How to Park Your HOPR Bike

HOPR Parking Rules Cleveland

Don’t Make the End of Your Ride Someone Else’s Trip

Cars and motorcycles have parking spaces. Heck, they have entire lots for them to just sit there when they aren’t in use. Although YouTube and TikTok have some pretty interesting videos to the contrary, most people wouldn’t even think of parking their car on the sidewalk in front of their apartment or pulling up and blocking a driveway. Just like a car or a motorcycle, proper parking of HOPR vehicles at the end of your ride assures your convenient ride doesn’t end in someone else’s inconvenience or a tripping hazard.

Parking Solutions Today

Cities such as Cleveland, Tampa, Phoenix, Rochester and Atlanta have no lack of public bike racks throughout their cities available for both, private bicycle owners and bike share riders alike.
Dockless bike share bikes may also be parked in the 2 feet of sidewalk closest to the curb known as the furniture zone in most major cities. This clears the way for pedestrians while allowing bike share trips to start and end at convenient locations.

Furthermore, bike sharing parking boxes or bike sharing hubs can be identified by painted markings on the ground and sometimes they are even marked by signage and bollards… we like to call them ponds!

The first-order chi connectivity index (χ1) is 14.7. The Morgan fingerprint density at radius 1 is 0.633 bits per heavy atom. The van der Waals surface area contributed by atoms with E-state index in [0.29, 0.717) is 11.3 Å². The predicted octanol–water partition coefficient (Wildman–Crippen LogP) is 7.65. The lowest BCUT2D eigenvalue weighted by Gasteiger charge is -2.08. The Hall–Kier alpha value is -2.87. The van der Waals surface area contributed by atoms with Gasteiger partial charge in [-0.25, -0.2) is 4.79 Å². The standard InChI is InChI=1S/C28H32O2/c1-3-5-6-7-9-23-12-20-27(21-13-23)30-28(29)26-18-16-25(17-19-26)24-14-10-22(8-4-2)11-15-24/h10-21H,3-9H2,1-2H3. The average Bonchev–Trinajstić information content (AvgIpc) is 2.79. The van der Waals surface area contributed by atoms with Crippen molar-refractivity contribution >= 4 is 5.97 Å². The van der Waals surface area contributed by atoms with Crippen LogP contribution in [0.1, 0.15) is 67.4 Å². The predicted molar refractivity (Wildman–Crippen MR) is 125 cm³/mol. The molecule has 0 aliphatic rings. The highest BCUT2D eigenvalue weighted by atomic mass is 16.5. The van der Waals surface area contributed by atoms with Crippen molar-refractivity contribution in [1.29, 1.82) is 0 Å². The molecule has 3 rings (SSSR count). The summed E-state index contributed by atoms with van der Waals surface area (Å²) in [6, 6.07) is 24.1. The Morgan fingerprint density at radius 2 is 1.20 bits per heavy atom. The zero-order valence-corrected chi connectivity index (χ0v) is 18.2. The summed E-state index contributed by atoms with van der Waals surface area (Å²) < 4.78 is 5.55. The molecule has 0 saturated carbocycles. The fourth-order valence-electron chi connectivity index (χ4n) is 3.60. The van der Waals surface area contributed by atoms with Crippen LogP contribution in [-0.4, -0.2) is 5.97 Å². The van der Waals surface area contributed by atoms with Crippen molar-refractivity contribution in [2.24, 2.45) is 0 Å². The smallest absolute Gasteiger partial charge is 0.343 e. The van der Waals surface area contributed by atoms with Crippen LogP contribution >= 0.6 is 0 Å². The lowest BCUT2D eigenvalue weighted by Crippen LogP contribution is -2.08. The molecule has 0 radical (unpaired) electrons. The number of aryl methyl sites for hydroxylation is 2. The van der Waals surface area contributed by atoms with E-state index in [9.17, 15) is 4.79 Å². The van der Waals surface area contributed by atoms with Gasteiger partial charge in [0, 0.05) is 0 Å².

Please park your HOPR bike or scooter at any designated bike sharing parking box to guarantee you have not created a hazard for other vehicles or pedestrians. There’s an incentive to $weeten the deal if you do so. In some cases, neglecting to park in a designated area, the sidewalk furniture zone, or a public bike rack may incur an additional penalty fee..

Parking Solutions Tomorrow

HOPR is planning for the future of sustainable development and mobility devices. We here at HOPR have tested automated helmet vending machines for bike share riders, self charging bicycle battery docking stations using the sun’s stored energy, and even scooters that can pick themselves back up if tipped over. We’ll keep tinkering and working with cities and communities across North America to find a solution for cyclists, scooter riders, pedestrians, and motorists alike.

Author: Robert G. Sanchez